Crop brassicas include three diploid [ Brassica rapa (AA; 2 n = 2 x = 16), B. nigra (BB; 2 n = 2 x = 18), and B. oleracea (CC; 2 n = 2 x = 20)] and three derived allotetraploid species. It is difficult to distinguish Brassica chromosomes as they are small and morphologically similar. We aimed to develop a genome-sequence based cytogenetic toolkit for reproducible identification of Brassica chromosomes and their structural variations. A bioinformatic pipeline was used to extract repeat-free sequences from the whole genome assembly of B. rapa . Identified sequences were subsequently used to develop four c. 47-mer oligonucleotide libraries comprising 27,100, 11,084, 9,291, and 16,312 oligonucleotides. We selected these oligonucleotides after removing repeats from 18 identified sites (500–1,000 kb) with 1,997–5,420 oligonucleotides localized at each site in B. rapa . For one set of probes, a new method for amplification or immortalization of the library is described. oligonucleotide probes produced specific and reproducible in situ hybridization patterns for all chromosomes belonging to A, B, C, and R ( Raphanus sativu s) genomes. The probes were able to identify structural changes between the genomes, including translocations, fusions, and deletions. Furthermore, the probes were able to identify a structural translocation between a pak choi and turnip cultivar of B. rapa. Overall, the comparative chromosomal mapping helps understand the role of chromosome structural changes during genome evolution and speciation in the family Brassicaceae. The probes can also be used to identify chromosomes in aneuploids such as addition lines used for gene mapping, and to track transfer of chromosomes in hybridization and breeding programs.
Old World lupins constitute an interesting model for evolutionary research due to diversity in genome size and chromosome number, indicating evolutionary genome reorganization. It has been hypothesized that the polyploidization event which occurred in the common ancestor of the Fabaceae family was followed by a lineage-specific whole genome triplication (WGT) in the lupin clade, driving chromosome rearrangements. In this study, chromosome-specific markers were used as probes for heterologous fluorescence in situ hybridization (FISH) to identify and characterize structural chromosome changes among the smooth-seeded (Lupinus angustifolius L., Lupinus cryptanthus Shuttlew., Lupinus micranthus Guss.) and rough-seeded (Lupinus cosentinii Guss. and Lupinus pilosus Murr.) lupin species. Comparative cytogenetic mapping was done using FISH with oligonucleotide probes and previously published chromosome-specific bacterial artificial chromosome (BAC) clones. Oligonucleotide probes were designed to cover both arms of chromosome Lang06 of the L. angustifolius reference genome separately. The chromosome was chosen for the in-depth study due to observed structural variability among wild lupin species revealed by BAC-FISH and supplemented by in silico mapping of recently released lupin genome assemblies. The results highlighted changes in synteny within the Lang06 region between the lupin species, including putative translocations, inversions, and/or non-allelic homologous recombination, which would have accompanied the evolution and speciation.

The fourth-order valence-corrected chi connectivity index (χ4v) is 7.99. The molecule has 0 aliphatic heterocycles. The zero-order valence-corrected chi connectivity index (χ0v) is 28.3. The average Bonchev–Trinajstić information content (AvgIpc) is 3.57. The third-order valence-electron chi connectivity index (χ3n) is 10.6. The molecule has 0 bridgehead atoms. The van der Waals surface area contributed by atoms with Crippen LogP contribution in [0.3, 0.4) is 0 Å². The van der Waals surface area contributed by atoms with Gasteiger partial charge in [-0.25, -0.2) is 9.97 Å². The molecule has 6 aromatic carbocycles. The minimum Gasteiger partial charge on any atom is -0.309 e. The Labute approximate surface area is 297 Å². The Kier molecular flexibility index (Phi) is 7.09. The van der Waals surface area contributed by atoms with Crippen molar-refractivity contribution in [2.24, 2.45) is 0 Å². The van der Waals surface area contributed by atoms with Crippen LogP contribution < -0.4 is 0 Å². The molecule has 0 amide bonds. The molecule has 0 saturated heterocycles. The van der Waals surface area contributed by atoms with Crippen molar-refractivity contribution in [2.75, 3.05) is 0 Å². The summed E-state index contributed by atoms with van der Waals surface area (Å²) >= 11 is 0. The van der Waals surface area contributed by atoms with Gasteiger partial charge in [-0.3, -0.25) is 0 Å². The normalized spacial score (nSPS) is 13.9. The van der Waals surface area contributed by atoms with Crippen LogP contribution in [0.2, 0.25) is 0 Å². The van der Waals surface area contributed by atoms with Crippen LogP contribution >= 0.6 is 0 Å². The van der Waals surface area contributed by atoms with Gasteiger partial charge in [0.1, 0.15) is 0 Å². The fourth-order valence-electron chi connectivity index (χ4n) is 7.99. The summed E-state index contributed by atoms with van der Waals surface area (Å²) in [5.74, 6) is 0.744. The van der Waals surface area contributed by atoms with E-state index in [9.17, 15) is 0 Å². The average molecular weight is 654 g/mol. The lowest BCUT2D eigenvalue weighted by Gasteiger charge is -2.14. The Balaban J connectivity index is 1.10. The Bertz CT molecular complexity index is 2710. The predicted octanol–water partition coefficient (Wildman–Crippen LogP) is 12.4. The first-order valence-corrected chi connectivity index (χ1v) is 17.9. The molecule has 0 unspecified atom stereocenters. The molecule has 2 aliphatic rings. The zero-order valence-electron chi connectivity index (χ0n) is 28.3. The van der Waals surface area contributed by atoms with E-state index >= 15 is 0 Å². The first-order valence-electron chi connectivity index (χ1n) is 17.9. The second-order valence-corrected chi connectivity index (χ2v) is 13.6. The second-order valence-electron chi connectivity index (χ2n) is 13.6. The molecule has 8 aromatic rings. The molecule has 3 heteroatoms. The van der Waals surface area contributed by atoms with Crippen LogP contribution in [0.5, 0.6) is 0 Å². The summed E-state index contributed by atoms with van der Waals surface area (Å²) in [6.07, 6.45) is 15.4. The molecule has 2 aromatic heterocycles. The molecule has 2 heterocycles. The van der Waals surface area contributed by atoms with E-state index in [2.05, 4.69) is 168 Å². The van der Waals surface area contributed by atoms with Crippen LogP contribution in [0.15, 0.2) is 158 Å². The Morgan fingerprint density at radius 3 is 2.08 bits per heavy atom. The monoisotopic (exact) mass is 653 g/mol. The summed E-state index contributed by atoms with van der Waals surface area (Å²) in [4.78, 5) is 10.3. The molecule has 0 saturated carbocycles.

Development of progenitor B cells (ProB cells) into precursor B cells (PreB cells) is dictated by immunoglobulin heavy chain checkpoint (IgHCC), where the IgHC encoded by a productively rearranged Igh allele assembles into a PreB cell receptor complex (PreBCR) to generate signals to initiate this transition and suppressing antigen receptor gene recombination, ensuring that only one productive Igh allele is expressed, a phenomenon known as Igh allelic exclusion. In contrast to a productively rearranged Igh allele, the Igh messenger RNA (mRNA) (IgHR) from a nonproductively rearranged Igh allele is degraded by nonsense-mediated decay (NMD). This fact prohibited firm conclusions regarding the contribution of stable IgHR to the molecular and developmental changes associated with the IgHCC. This point was addressed by generating the IghTer5H∆TM mouse model from IghTer5H mice having a premature termination codon at position +5 in leader exon of IghTer5H allele. This prohibited NMD, and the lack of a transmembrane region (∆TM) prevented the formation of any signaling-competent PreBCR complexes that may arise as a result of read-through translation across premature Ter5 stop codon. A highly sensitive sandwich Western blot revealed read-through translation of IghTer5H message, indicating that previous conclusions regarding a role of IgHR in establishing allelic exclusion requires further exploration. As determined by RNA sequencing (RNA-Seq), this low amount of IgHC sufficed to initiate PreB cell markers normally associated with PreBCR signaling. In contrast, the IghTer5H∆TM knock-in allele, which generated stable IgHR but no detectable IgHC, failed to induce PreB development. Our data indicate that the IgHCC is controlled at the level of IgHC and not IgHR expression.
Protocol for using myTags probes to detect RNA in adherent cultured cells